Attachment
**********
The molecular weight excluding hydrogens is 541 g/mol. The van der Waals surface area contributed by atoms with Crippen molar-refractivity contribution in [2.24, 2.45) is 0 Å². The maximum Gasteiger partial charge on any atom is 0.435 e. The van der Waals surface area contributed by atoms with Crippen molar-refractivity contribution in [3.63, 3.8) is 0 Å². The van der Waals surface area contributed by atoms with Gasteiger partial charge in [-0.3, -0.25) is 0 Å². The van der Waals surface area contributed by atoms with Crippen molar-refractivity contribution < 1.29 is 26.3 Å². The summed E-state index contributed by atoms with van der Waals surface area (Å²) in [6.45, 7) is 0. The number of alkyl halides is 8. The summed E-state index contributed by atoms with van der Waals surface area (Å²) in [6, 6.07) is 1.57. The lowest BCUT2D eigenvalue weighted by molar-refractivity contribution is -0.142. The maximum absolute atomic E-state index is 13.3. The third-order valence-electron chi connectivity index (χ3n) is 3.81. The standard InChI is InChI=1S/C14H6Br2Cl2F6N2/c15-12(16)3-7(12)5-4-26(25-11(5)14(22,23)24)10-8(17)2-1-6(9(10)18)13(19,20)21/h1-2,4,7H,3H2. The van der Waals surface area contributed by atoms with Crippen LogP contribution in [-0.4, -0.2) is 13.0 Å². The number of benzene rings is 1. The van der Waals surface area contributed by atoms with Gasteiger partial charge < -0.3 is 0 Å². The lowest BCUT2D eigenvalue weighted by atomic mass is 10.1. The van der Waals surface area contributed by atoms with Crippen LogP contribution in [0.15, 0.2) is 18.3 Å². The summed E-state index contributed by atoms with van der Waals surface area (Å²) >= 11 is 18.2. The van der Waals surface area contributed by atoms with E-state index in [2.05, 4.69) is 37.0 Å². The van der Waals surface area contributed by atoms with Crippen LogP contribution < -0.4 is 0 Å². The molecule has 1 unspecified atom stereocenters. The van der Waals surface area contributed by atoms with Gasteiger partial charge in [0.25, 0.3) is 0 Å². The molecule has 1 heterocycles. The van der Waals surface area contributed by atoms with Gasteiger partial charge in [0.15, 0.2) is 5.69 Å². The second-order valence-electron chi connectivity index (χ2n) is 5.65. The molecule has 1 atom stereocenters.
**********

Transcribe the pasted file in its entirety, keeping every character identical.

The molecular weight excluding hydrogens is 541 g/mol. The van der Waals surface area contributed by atoms with Crippen molar-refractivity contribution in [2.24, 2.45) is 0 Å². The maximum Gasteiger partial charge on any atom is 0.435 e. The van der Waals surface area contributed by atoms with Crippen molar-refractivity contribution in [3.63, 3.8) is 0 Å². The van der Waals surface area contributed by atoms with Gasteiger partial charge in [-0.3, -0.25) is 0 Å². The van der Waals surface area contributed by atoms with Crippen molar-refractivity contribution < 1.29 is 26.3 Å². The summed E-state index contributed by atoms with van der Waals surface area (Å²) in [6.45, 7) is 0. The number of alkyl halides is 8. The summed E-state index contributed by atoms with van der Waals surface area (Å²) in [6, 6.07) is 1.57. The lowest BCUT2D eigenvalue weighted by molar-refractivity contribution is -0.142. The maximum absolute atomic E-state index is 13.3. The third-order valence-electron chi connectivity index (χ3n) is 3.81. The standard InChI is InChI=1S/C14H6Br2Cl2F6N2/c15-12(16)3-7(12)5-4-26(25-11(5)14(22,23)24)10-8(17)2-1-6(9(10)18)13(19,20)21/h1-2,4,7H,3H2. The van der Waals surface area contributed by atoms with Crippen LogP contribution in [-0.4, -0.2) is 13.0 Å². The number of benzene rings is 1. The van der Waals surface area contributed by atoms with Gasteiger partial charge < -0.3 is 0 Å². The lowest BCUT2D eigenvalue weighted by atomic mass is 10.1. The van der Waals surface area contributed by atoms with Crippen LogP contribution in [0.15, 0.2) is 18.3 Å². The summed E-state index contributed by atoms with van der Waals surface area (Å²) >= 11 is 18.2. The van der Waals surface area contributed by atoms with E-state index in [2.05, 4.69) is 37.0 Å². The van der Waals surface area contributed by atoms with Crippen LogP contribution < -0.4 is 0 Å². The molecule has 1 unspecified atom stereocenters. The van der Waals surface area contributed by atoms with Gasteiger partial charge in [0.25, 0.3) is 0 Å². The molecule has 1 heterocycles. The van der Waals surface area contributed by atoms with Gasteiger partial charge in [0.15, 0.2) is 5.69 Å². The second-order valence-electron chi connectivity index (χ2n) is 5.65. The molecule has 1 atom stereocenters.